Black Lives MatterNews & Opinion

New Alternatives to Violence Team Launches on West Boulevard

'A marathon, not a sprint'

A sign placed on a fence along West Boulevard reads "Love Your Neighbor. Stop the Violence. -Jesus"
The West Boulevard corridor is the site of the latest Alternatives to Violence program. (Photo by Ryan Pitkin)

Following signs of success from the city’s first Alternatives to Violence program on Beatties Ford Road, the city of Charlotte has officially rolled out its second team of violence interrupters, this time along the West Boulevard corridor. 

Its goal is to minimize gun violence in the area by offering alternative solutions to police intervention.

“We’re just having basic conversations with individuals before it escalates to a situation that might make the news or might have law enforcement involved,” said Fred Fogg, national director for Youth Advocate Programs, which oversees the Alternatives to Violence programs on Beatties Ford Road and West Boulevard. “These peace processes are happening in our communities to prevent violence from taking place and to reduce the number of incidents that we see.”

The new team of five violence interrupters, most of whom are from the neighborhoods surrounding West Boulevard, emphasize that patience is key when it comes to launching the program in a new area and the work is just beginning. 

Donnell Gardner, who leads the new team and grew up on West Boulevard, says the coming year will be about making themselves visible in the community, establishing relationships and building rapport.

Gardner is joined by Dayja Garrett, Tyesha Littlejohn, James Love and Yulonda Johnson.

How does it work?

Gardner’s team always starts its day with a briefing. 

“We check the temperature of everybody and make sure they’re mentally ready to come out into the community,” Gardner said, emphasizing that the team’s safety comes first and it’s important to communicate any issues they might see arise throughout the coming day.

Once the briefing is over, the team hits the ground running. Members sometimes visit various businesses and pass out educational material, but most of all they try to have conversations and simply let the community know that they are around, Gardner said.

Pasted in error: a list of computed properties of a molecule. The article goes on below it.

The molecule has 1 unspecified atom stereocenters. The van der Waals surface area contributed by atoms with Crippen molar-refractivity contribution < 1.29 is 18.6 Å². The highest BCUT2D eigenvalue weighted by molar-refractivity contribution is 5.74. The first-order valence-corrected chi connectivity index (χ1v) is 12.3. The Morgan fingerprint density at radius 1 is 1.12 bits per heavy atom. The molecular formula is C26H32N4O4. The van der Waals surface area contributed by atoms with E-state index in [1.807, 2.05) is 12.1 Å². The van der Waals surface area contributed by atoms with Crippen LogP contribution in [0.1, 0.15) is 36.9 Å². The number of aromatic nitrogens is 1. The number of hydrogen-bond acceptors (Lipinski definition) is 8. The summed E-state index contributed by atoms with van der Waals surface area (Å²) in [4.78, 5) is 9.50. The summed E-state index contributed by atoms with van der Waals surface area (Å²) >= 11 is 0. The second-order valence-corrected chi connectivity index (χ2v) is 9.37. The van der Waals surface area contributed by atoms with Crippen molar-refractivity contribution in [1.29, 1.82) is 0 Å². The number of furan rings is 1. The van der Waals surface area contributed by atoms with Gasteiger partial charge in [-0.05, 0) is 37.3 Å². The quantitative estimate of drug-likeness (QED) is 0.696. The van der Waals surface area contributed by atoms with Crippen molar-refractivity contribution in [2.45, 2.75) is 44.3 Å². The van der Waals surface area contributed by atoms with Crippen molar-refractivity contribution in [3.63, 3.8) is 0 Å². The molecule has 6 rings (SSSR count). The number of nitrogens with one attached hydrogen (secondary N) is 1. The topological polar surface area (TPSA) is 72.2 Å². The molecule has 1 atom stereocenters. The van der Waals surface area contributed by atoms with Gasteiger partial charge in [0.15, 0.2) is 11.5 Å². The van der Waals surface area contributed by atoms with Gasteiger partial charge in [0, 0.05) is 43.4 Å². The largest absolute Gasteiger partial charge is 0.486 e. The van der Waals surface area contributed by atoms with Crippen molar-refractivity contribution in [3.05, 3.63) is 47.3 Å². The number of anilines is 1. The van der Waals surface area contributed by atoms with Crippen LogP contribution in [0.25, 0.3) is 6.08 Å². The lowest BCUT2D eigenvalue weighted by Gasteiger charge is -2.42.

The Beatties Ford team did around 1,500 hours of this type of canvassing during its first year of operations, according to an Urban Institute report (more on that below).

“A lot of times we have to open up ourselves, we have to open up our own book,” Gardner said. “Black communities have been inflicted with so much trauma that the trust factor is hard.”

In addition to these conversations, the team works to meet the needs of the people around them, Gardner said. This can look like giving someone a couple of dollars for gas or the bus or helping them to get the food they need for their household. 

If ATV can meet the needs of the community along West Boulevard, it will help to build trust in the community and to show them the team cares about their well-being, Gardner said.

Because the West Boulevard team is just starting, the team is still working to build trust in the community and there aren’t a lot of measurable factors of success just yet, Fogg said. 

Many of the conversations the team is having take place out of the public eye, he added. 

What is the goal?

Gardner has one goal and one objective, he told Queen City Nerve: “Our goal is to decrease the violence,” he said, “but our objective is to get inside this community, build these relationships, and use whatever resources we have access to to meet the needs of the people.”

Often when people discuss alternatives to violence, they are thinking of large-scale, complicated solutions when a realistic resolution can be much more simple, Gardner said. 

What matters is the small things the community has walked away from, he insisted, like the “it takes a village” mentality that leads people to know and care for their neighbors. To get back to this, his team is trying to build a community where neighbors know each other, relationships are valued, and as a result, people seek alternatives to resolving conflict before picking up a gun.